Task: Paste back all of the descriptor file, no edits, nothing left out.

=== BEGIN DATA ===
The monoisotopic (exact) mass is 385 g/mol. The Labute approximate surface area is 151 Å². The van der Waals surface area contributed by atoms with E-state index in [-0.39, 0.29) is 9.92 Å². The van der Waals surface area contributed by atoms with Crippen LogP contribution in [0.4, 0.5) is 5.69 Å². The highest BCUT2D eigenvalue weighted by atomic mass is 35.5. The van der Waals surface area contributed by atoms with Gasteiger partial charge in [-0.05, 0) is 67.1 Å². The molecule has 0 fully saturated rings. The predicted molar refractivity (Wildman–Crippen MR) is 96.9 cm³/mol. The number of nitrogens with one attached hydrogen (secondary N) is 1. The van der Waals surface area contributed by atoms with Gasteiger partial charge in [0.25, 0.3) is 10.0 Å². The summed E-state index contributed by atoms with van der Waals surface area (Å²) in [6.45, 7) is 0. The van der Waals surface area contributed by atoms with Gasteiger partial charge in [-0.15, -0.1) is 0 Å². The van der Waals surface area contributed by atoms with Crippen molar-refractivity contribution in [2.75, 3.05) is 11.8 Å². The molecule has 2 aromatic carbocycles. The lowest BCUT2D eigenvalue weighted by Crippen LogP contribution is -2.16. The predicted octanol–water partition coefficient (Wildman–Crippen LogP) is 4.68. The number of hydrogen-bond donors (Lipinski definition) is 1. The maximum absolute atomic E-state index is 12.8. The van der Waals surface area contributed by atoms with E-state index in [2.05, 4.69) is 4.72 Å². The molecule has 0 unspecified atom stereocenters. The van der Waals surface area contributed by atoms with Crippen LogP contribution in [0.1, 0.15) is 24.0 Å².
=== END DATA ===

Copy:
The monoisotopic (exact) mass is 385 g/mol. The Labute approximate surface area is 151 Å². The van der Waals surface area contributed by atoms with E-state index in [-0.39, 0.29) is 9.92 Å². The van der Waals surface area contributed by atoms with Crippen LogP contribution in [0.4, 0.5) is 5.69 Å². The highest BCUT2D eigenvalue weighted by atomic mass is 35.5. The van der Waals surface area contributed by atoms with Gasteiger partial charge in [-0.05, 0) is 67.1 Å². The molecule has 0 fully saturated rings. The predicted molar refractivity (Wildman–Crippen MR) is 96.9 cm³/mol. The number of nitrogens with one attached hydrogen (secondary N) is 1. The van der Waals surface area contributed by atoms with Gasteiger partial charge in [0.25, 0.3) is 10.0 Å². The summed E-state index contributed by atoms with van der Waals surface area (Å²) in [6.45, 7) is 0. The van der Waals surface area contributed by atoms with Gasteiger partial charge in [-0.15, -0.1) is 0 Å². The van der Waals surface area contributed by atoms with Crippen molar-refractivity contribution in [2.75, 3.05) is 11.8 Å². The molecule has 2 aromatic carbocycles. The lowest BCUT2D eigenvalue weighted by Crippen LogP contribution is -2.16. The predicted octanol–water partition coefficient (Wildman–Crippen LogP) is 4.68. The number of hydrogen-bond donors (Lipinski definition) is 1. The maximum absolute atomic E-state index is 12.8. The van der Waals surface area contributed by atoms with E-state index in [2.05, 4.69) is 4.72 Å². The molecule has 0 unspecified atom stereocenters. The van der Waals surface area contributed by atoms with Crippen LogP contribution in [0.1, 0.15) is 24.0 Å².